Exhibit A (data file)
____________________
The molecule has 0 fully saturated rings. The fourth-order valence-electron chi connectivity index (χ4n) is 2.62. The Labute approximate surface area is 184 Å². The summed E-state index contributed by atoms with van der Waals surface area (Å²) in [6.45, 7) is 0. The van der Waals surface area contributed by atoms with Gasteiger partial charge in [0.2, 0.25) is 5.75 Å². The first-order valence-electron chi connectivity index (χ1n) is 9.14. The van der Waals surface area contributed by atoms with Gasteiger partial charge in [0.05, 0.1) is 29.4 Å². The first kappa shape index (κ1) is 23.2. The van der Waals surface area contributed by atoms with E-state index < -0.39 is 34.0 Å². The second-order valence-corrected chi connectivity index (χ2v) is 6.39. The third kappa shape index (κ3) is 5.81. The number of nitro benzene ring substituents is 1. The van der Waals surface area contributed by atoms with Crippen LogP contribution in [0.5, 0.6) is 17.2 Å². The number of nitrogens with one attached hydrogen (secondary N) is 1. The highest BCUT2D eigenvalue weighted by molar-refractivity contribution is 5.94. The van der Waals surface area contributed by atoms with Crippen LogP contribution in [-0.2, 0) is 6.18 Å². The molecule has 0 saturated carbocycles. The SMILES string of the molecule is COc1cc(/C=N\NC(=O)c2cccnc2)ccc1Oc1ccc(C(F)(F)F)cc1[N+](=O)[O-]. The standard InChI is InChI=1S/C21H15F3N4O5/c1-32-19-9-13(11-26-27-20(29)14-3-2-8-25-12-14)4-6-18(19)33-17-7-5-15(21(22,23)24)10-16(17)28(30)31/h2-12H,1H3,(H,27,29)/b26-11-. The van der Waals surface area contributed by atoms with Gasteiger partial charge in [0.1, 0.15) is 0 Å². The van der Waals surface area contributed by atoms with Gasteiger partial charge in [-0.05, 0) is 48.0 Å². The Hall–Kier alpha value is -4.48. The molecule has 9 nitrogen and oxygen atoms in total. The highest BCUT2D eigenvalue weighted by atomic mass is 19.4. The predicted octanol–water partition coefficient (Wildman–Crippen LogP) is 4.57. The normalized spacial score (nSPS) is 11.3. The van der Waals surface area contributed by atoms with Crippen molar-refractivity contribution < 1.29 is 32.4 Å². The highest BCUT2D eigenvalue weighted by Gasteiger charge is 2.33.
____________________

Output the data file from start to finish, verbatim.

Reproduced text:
The molecule has 0 fully saturated rings. The fourth-order valence-electron chi connectivity index (χ4n) is 2.62. The Labute approximate surface area is 184 Å². The summed E-state index contributed by atoms with van der Waals surface area (Å²) in [6.45, 7) is 0. The van der Waals surface area contributed by atoms with Gasteiger partial charge in [0.2, 0.25) is 5.75 Å². The first-order valence-electron chi connectivity index (χ1n) is 9.14. The van der Waals surface area contributed by atoms with Gasteiger partial charge in [0.05, 0.1) is 29.4 Å². The first kappa shape index (κ1) is 23.2. The van der Waals surface area contributed by atoms with E-state index < -0.39 is 34.0 Å². The second-order valence-corrected chi connectivity index (χ2v) is 6.39. The third kappa shape index (κ3) is 5.81. The number of nitro benzene ring substituents is 1. The van der Waals surface area contributed by atoms with Crippen LogP contribution in [0.5, 0.6) is 17.2 Å². The number of nitrogens with one attached hydrogen (secondary N) is 1. The highest BCUT2D eigenvalue weighted by molar-refractivity contribution is 5.94. The van der Waals surface area contributed by atoms with Crippen LogP contribution in [-0.2, 0) is 6.18 Å². The molecule has 0 saturated carbocycles. The SMILES string of the molecule is COc1cc(/C=N\NC(=O)c2cccnc2)ccc1Oc1ccc(C(F)(F)F)cc1[N+](=O)[O-]. The standard InChI is InChI=1S/C21H15F3N4O5/c1-32-19-9-13(11-26-27-20(29)14-3-2-8-25-12-14)4-6-18(19)33-17-7-5-15(21(22,23)24)10-16(17)28(30)31/h2-12H,1H3,(H,27,29)/b26-11-. The van der Waals surface area contributed by atoms with Gasteiger partial charge in [0.1, 0.15) is 0 Å². The van der Waals surface area contributed by atoms with Gasteiger partial charge in [-0.05, 0) is 48.0 Å². The Hall–Kier alpha value is -4.48. The molecule has 9 nitrogen and oxygen atoms in total. The highest BCUT2D eigenvalue weighted by atomic mass is 19.4. The predicted octanol–water partition coefficient (Wildman–Crippen LogP) is 4.57. The normalized spacial score (nSPS) is 11.3. The van der Waals surface area contributed by atoms with Crippen molar-refractivity contribution < 1.29 is 32.4 Å². The highest BCUT2D eigenvalue weighted by Gasteiger charge is 2.33.